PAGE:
Section "ServerLayout"
Identifier "Default Layout"
Screen "Default Screen"
InputDevice "Generic Keyboard"
InputDevice "Configured Mouse"

That was the layout that was auto-generated by Ubuntu. Not bad, but it only has one display. Now, for testing purposes, you don't necessarily want to delete that entry. X11 supports multiple selectable layouts in the config file. After that part of your config, create a new layout like so:

Section "ServerLayout"
Identifier "Multihead"
Screen "ScreenLeft"
Screen "Default Screen" RightOf "ScreenLeft"
Screen "ScreenRight" LeftOf "ScreenLeft"
Screen "ScreenRight2" RightOf "ScreenRight"
InputDevice "Generic Keyboard"
InputDevice "Configured Mouse"

Here, I've named the layout "Multihead", use the same InputDevices as the default layout, but I've added more Screen lines. With them I tell X11 that I have multiple displays and how they relate to each other. Having cleverly named my displays you can see how easily it all fits together. Of course, you never get the names and their relations right at the beginning, so a little bit of testing is needed. Some renaming here and there and you're golden.

Finally, you need to tell X11 that you want to use this different layout and enable xinerama. You can do this by modifying the command line used to launch X11, but most people want this to be their default setup. Therefore you need to edit, or create a ServerFlags entry in your xorg.conf.

Section "ServerFlags"
Option "xinerama" "true"
Option "DefaultServerLayout" "Multihead"

Here you specify that you want xinerama enabled and you want to use Multihead as the default layout. That way you can override the multihead config on the command line if you want or turn off xinerama, but will otherwise have it on all the time.


  • Do not do your config inside of X11. Before you login, press Ctrl-Alt-F1 and login to the text console. There, shutdown the graphical login like this: sudo /etc/init.d/gdm stop. This way you can edit the xorg.conf and test your setup one piece at a time. The command startx launches X11 as though you had logged in and drops you back to the text console when you 'logout' of the GUI.

  • Make a backup of your starting xorg.conf file. Sometimes you just need to start over.

  • Baby steps. Make small changes at each step along the way and you'll be guaranteed to have less to undo.

  • If something stops working that worked before, go back a step and try something else. Keep notes to guide you.

  • There's a file /var/log/Xorg.0.log which contains the output of the X server, examine it and you'll find a treasure trove of information about what's going on under the hood. Every time you restart X11, this file gets renamed to Xorg.0.log.old and created anew, so be sure to check its contents each time. You can use the command tail /var/log/Xorg.0.log to just see the last 10 lines of it in a console.

  • Put a post-it note on each monitor with the name you discover it has. It makes life a lot easier to deal with when sorting out what's where.

  • Get one display at a time working from start to finish.

  • If your system appears locked up, first try to use Ctrl-Alt-Backspace to kill X11. Or, you can use Ctrl-Alt-F1, F2, F3, etc to try to access the other text login prompts.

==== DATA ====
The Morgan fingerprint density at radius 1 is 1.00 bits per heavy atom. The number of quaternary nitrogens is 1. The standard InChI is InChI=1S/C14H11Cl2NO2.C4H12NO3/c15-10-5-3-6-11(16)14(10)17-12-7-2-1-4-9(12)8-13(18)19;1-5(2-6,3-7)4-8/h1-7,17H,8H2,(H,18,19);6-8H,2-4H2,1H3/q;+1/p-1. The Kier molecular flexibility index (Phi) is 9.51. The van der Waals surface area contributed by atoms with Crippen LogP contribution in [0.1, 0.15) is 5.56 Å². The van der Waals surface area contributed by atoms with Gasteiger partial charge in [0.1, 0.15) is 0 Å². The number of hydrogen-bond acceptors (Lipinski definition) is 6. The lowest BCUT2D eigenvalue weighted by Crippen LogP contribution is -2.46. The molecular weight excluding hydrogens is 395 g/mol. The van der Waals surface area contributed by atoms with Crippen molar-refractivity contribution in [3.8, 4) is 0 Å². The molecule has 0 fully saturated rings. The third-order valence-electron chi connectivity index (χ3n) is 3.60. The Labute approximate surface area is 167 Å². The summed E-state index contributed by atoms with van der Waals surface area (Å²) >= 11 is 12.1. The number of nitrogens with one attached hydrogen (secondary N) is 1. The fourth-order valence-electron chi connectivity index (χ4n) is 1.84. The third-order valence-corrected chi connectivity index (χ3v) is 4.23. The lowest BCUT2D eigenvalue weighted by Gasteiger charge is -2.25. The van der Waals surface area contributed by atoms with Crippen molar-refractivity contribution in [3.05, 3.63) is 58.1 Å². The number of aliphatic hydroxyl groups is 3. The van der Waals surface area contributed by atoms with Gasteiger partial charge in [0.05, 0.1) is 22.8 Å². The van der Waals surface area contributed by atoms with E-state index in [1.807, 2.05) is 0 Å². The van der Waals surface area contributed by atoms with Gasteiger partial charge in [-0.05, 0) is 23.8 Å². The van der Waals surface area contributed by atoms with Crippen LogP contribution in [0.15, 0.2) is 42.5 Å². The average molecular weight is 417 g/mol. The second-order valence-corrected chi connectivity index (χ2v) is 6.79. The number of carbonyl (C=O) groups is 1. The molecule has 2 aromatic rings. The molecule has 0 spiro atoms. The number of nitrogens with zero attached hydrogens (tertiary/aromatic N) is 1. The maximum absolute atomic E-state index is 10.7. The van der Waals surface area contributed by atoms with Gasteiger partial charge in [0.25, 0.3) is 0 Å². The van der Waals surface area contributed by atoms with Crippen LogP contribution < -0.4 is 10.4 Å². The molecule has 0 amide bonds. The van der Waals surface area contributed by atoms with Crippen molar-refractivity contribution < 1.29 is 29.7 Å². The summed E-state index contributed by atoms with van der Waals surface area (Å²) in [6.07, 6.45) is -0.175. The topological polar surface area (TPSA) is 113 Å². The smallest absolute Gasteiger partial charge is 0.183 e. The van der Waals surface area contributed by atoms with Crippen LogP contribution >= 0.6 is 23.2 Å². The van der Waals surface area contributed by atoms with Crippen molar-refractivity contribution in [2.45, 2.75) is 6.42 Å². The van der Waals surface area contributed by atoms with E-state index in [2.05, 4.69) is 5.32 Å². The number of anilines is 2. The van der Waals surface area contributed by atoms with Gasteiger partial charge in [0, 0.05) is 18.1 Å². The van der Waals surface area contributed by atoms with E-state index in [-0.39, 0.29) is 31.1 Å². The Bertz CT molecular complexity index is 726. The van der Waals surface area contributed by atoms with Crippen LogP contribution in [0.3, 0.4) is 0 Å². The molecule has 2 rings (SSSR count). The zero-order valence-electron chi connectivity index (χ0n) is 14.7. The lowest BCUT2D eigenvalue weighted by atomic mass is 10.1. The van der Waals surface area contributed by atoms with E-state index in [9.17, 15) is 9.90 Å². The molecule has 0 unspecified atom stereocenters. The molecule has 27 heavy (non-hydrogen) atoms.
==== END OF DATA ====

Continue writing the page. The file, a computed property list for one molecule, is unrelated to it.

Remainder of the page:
• If you have configured SSH access to your computer, you can do all your configuration and testing from a laptop.

  • If you are really, really screwed, first try pressing Ctrl-Alt-Del and wait 30 seconds to see if init manages to shut-down and reboot your computer. This is the safest way of doing things as it cleanly unmounts the filesystems. However, if you have broken your X11 config, you will have to use the "safe mode" startup to continue your work. This simply bypasses a few steps in the startup, most notably starting the graphical login. From the text console you can copy your original xorg.conf back into place and reboot.

  • If even Ctrl-Alt-Del doesn't work, use the SAK. Hold down Alt-PrintScreen (this is the SysRq key combo), and while holding down those keys, press the letters 'S' to sync the disks, then 'U' to unmount the filesystems and 'B' to reboot the computer. Always try that before going for the power button. It's a bit awkward to do all that while holding Alt-PrintScreen, but it's not something you'll do often.

  • Relax, your computer isn't likely breaking, you're just dealing with sophisticated hardware drivers and sometimes things go into bad states where the computer doesn't know the video card is in the wrong mode.

  • Finally, Google is your friend. If you get odd error messages in the log file, try pasting them into google. Usually someone else has encountered the very problem you are and often has written about it.

  • Good luck!


  1. excellent HowTo...I had also written a almost identical HowTo in the Ubuntu Forums. However, I had not thought of any good tips to help people (aside from the very basics, such as "make a backup of the xorg.conf file") and I found your tips excellent.

    So i was wondering if i can copy and paste them to my HowTo?

  2. My preference is that you link to my copy. There are already a number of pages on the ubuntu forums that link here. However, as noted in the copyleft, as long as the ubuntu forums conforms to a creative commons BY-SA compatible license, you are free to use my blog content as you wish.

    Click on the copyleft link for the specific details.

  3. uhh...sorry, I'm not sure if I understood what you meant, but I did create a link from my thread to your website. You can check my thread here:

    if you do not like the way I "cited" your site, then I'll remove them promptly